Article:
Friday, August 9, 2013

The Narrow Margin (1952)

Director: Richard Fleischer

Starring: Charles McGraw, Marie Windsor, Jacqueline White, Gordon Gebert, Queenie Leonard, David Clarke, Peter Virgo, Don Beddoe, Paul Maxey, Harry Harvey

More info: IMDb

Tagline: 'THAT BULLET'S MEANT FOR ME!" - Suspense every speeding second aboard a stream-lined syndicate killers seek to find and silence mystery woman headed for the Grand Jury!

Plot: When a mobsters wife decides to testify against his evil deeds she goes undercover to avoid being killed. Now that he's coming to trial she has to be escorted across country via train in order to testify. Cop Walter Brown and his partner are assigned the task, but the mob are on their trail.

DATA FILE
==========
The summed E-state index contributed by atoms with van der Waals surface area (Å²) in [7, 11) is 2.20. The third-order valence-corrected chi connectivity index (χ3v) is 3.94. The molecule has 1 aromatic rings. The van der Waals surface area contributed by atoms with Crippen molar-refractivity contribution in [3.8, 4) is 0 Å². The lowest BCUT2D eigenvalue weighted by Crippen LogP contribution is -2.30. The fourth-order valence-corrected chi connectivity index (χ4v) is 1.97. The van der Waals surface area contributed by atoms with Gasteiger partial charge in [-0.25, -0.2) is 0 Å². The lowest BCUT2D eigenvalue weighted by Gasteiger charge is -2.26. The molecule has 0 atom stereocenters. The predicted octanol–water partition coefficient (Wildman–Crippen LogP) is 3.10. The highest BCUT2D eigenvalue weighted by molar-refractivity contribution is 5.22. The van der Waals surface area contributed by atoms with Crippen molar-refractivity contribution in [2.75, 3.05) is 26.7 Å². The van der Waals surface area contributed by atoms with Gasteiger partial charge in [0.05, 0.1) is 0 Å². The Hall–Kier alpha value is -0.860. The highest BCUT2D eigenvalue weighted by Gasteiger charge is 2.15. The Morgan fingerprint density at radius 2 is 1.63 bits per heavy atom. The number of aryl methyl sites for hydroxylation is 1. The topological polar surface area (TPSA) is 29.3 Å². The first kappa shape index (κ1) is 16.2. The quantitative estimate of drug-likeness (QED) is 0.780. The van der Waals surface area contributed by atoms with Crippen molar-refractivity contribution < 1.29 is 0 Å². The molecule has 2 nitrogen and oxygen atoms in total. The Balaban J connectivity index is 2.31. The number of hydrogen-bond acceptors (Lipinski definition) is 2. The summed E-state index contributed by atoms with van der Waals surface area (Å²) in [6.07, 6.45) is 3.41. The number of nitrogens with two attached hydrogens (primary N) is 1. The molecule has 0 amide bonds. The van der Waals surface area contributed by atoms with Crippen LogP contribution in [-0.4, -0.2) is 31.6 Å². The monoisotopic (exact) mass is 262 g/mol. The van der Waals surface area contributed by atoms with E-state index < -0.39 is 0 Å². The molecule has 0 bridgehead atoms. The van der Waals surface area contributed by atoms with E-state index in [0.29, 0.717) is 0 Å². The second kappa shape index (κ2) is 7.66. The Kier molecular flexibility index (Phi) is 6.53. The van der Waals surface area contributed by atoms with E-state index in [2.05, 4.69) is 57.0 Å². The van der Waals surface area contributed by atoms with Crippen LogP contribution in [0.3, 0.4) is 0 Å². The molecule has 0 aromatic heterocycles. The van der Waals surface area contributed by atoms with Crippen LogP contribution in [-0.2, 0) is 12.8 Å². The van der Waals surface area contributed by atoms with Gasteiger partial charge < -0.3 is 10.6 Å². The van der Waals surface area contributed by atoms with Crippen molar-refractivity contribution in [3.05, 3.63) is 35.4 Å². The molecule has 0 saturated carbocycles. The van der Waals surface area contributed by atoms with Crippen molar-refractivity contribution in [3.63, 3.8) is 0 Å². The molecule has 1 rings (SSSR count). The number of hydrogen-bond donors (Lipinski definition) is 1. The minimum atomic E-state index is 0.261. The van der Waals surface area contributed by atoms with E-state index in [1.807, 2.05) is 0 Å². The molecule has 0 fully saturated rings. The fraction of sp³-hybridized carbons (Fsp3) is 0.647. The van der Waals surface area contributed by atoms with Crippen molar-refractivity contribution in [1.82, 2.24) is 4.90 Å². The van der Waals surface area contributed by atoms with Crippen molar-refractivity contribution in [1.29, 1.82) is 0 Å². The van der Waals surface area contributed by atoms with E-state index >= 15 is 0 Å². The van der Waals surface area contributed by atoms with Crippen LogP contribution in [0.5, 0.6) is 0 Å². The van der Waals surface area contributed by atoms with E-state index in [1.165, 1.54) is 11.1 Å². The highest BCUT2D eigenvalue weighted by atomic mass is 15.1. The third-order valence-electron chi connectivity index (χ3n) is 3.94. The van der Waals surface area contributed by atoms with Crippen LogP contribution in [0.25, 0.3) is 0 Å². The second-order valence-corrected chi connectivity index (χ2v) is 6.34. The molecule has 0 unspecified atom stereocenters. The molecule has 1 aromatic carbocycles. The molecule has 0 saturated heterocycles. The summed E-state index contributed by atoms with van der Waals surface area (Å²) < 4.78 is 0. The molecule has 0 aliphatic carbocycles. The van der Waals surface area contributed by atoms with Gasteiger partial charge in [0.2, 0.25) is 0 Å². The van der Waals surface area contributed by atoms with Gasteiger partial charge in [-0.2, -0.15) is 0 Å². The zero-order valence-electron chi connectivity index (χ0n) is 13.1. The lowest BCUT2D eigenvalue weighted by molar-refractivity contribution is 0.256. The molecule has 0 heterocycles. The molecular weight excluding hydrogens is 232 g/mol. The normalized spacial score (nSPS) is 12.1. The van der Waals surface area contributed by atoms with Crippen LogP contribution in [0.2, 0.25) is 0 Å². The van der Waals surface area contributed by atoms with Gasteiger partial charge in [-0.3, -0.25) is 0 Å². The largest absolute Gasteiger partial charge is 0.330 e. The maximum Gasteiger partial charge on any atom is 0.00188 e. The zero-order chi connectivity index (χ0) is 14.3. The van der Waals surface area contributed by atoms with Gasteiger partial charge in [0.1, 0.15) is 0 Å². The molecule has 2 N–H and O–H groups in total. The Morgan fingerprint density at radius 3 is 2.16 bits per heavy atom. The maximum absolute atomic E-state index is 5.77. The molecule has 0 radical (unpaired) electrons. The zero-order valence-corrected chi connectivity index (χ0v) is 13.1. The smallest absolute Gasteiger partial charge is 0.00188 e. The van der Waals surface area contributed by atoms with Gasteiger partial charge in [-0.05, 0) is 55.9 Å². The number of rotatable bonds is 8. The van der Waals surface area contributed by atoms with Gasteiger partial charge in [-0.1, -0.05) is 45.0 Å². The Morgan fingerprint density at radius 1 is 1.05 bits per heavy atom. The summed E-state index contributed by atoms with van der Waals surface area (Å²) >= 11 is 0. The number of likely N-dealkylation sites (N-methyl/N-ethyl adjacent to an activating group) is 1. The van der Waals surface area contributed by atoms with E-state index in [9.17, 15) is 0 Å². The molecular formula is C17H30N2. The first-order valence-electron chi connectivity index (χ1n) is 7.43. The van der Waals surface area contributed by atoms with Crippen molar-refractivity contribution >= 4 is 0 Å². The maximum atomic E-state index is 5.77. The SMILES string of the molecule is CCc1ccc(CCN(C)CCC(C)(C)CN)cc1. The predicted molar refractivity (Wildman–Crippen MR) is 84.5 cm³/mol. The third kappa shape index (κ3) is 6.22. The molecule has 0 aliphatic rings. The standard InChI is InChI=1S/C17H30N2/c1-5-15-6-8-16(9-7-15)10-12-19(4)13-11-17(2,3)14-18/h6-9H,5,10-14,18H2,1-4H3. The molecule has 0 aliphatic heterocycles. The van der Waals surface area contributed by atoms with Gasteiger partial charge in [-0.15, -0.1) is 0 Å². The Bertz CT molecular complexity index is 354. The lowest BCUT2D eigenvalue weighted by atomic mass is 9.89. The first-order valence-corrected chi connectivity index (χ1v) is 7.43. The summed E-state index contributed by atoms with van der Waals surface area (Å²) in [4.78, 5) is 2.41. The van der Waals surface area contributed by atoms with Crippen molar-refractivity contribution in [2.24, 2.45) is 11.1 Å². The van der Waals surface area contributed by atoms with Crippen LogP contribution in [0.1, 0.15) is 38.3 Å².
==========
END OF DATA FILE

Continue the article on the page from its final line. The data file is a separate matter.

My rating: 9/10

Will I watch it again? YES!!!

This flick is an edge-of-the-seat, balls-out-exciting thriller.  Excellent.  The performances are fantastic, particularly Charles McGraw as the detective that's got to protect the gun moll.  Besides the tight direction, one thing that makes this work so well is the absence of a musical score.  You get a phonograph playing for a couple of minutes on the train and that's it.  It worked remarkably well.  I love this film.  That it's a B picture made so effectively on a small budget and film in just 13 days is just amazing.  I do have one big ass question, though...


How is it possible that the hired killers had no idea what Mrs. Neal looked like?  Surely they would have had a picture or at least a description to go off of. If they knew then the whole picture falls apart.  I didn't give it any thought until the movie was over (even though I'd seen this many years ago and had clearly forgotten about this plot point).  I'm OK with suspending my disbelief, especially for a picture as well crafted as this one, but I can't help but think that there must be a reason for this.

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